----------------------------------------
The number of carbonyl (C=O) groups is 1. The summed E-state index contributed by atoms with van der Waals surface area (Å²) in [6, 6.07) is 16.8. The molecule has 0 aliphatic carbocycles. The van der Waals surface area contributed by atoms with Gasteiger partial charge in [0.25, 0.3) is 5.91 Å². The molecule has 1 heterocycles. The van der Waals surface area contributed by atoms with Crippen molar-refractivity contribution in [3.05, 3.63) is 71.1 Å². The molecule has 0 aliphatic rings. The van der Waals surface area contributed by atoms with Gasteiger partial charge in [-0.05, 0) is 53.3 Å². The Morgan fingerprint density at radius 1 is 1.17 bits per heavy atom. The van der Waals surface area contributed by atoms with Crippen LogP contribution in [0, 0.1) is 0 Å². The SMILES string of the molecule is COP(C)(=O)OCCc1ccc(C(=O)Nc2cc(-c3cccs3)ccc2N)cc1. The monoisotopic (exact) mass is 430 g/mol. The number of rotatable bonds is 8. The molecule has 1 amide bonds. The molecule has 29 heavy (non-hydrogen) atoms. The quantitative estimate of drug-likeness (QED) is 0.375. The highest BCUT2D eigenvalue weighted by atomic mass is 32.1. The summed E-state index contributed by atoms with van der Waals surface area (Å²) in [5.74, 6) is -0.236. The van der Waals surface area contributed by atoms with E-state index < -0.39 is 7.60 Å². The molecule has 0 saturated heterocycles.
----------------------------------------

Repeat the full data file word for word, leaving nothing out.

The number of carbonyl (C=O) groups is 1. The summed E-state index contributed by atoms with van der Waals surface area (Å²) in [6, 6.07) is 16.8. The molecule has 0 aliphatic carbocycles. The van der Waals surface area contributed by atoms with Gasteiger partial charge in [0.25, 0.3) is 5.91 Å². The molecule has 1 heterocycles. The van der Waals surface area contributed by atoms with Crippen molar-refractivity contribution in [3.05, 3.63) is 71.1 Å². The molecule has 0 aliphatic rings. The van der Waals surface area contributed by atoms with Gasteiger partial charge in [-0.05, 0) is 53.3 Å². The Morgan fingerprint density at radius 1 is 1.17 bits per heavy atom. The van der Waals surface area contributed by atoms with Crippen LogP contribution in [0, 0.1) is 0 Å². The SMILES string of the molecule is COP(C)(=O)OCCc1ccc(C(=O)Nc2cc(-c3cccs3)ccc2N)cc1. The monoisotopic (exact) mass is 430 g/mol. The number of rotatable bonds is 8. The molecule has 1 amide bonds. The molecule has 29 heavy (non-hydrogen) atoms. The quantitative estimate of drug-likeness (QED) is 0.375. The highest BCUT2D eigenvalue weighted by atomic mass is 32.1. The summed E-state index contributed by atoms with van der Waals surface area (Å²) in [5.74, 6) is -0.236. The van der Waals surface area contributed by atoms with E-state index < -0.39 is 7.60 Å². The molecule has 0 saturated heterocycles.